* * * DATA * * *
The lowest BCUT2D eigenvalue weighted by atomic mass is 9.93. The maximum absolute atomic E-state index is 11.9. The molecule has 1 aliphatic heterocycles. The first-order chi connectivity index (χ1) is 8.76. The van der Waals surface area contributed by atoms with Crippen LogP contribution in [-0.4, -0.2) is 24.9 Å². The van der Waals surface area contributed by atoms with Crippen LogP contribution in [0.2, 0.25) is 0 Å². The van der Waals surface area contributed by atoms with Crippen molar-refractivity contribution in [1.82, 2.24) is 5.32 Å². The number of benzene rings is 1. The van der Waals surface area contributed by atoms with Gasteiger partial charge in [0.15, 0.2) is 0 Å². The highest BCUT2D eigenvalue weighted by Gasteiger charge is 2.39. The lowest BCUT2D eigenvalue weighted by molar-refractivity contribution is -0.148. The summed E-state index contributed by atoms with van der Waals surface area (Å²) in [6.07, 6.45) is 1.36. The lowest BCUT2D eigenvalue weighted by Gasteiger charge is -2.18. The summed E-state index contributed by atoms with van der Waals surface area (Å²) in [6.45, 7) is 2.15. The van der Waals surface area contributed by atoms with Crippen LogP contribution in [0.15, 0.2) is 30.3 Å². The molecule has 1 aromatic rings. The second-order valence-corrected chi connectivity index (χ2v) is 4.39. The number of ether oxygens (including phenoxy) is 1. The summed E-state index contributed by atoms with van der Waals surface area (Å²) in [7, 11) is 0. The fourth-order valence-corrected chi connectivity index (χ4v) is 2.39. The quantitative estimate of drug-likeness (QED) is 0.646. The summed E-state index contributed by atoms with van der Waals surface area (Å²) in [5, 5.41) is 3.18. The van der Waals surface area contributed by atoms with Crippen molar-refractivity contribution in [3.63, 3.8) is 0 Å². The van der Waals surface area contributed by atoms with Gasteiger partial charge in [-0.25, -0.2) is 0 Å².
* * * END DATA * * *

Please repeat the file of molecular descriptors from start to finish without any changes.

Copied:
The lowest BCUT2D eigenvalue weighted by atomic mass is 9.93. The maximum absolute atomic E-state index is 11.9. The molecule has 1 aliphatic heterocycles. The first-order chi connectivity index (χ1) is 8.76. The van der Waals surface area contributed by atoms with Crippen LogP contribution in [-0.4, -0.2) is 24.9 Å². The van der Waals surface area contributed by atoms with Crippen LogP contribution in [0.2, 0.25) is 0 Å². The van der Waals surface area contributed by atoms with Crippen molar-refractivity contribution in [1.82, 2.24) is 5.32 Å². The number of benzene rings is 1. The van der Waals surface area contributed by atoms with Gasteiger partial charge in [0.15, 0.2) is 0 Å². The highest BCUT2D eigenvalue weighted by Gasteiger charge is 2.39. The lowest BCUT2D eigenvalue weighted by molar-refractivity contribution is -0.148. The summed E-state index contributed by atoms with van der Waals surface area (Å²) in [6.07, 6.45) is 1.36. The lowest BCUT2D eigenvalue weighted by Gasteiger charge is -2.18. The summed E-state index contributed by atoms with van der Waals surface area (Å²) in [6.45, 7) is 2.15. The van der Waals surface area contributed by atoms with Crippen LogP contribution in [0.15, 0.2) is 30.3 Å². The molecule has 1 aromatic rings. The second-order valence-corrected chi connectivity index (χ2v) is 4.39. The number of ether oxygens (including phenoxy) is 1. The summed E-state index contributed by atoms with van der Waals surface area (Å²) in [7, 11) is 0. The fourth-order valence-corrected chi connectivity index (χ4v) is 2.39. The quantitative estimate of drug-likeness (QED) is 0.646. The summed E-state index contributed by atoms with van der Waals surface area (Å²) in [5, 5.41) is 3.18. The van der Waals surface area contributed by atoms with Crippen molar-refractivity contribution in [3.63, 3.8) is 0 Å². The van der Waals surface area contributed by atoms with Gasteiger partial charge in [-0.25, -0.2) is 0 Å².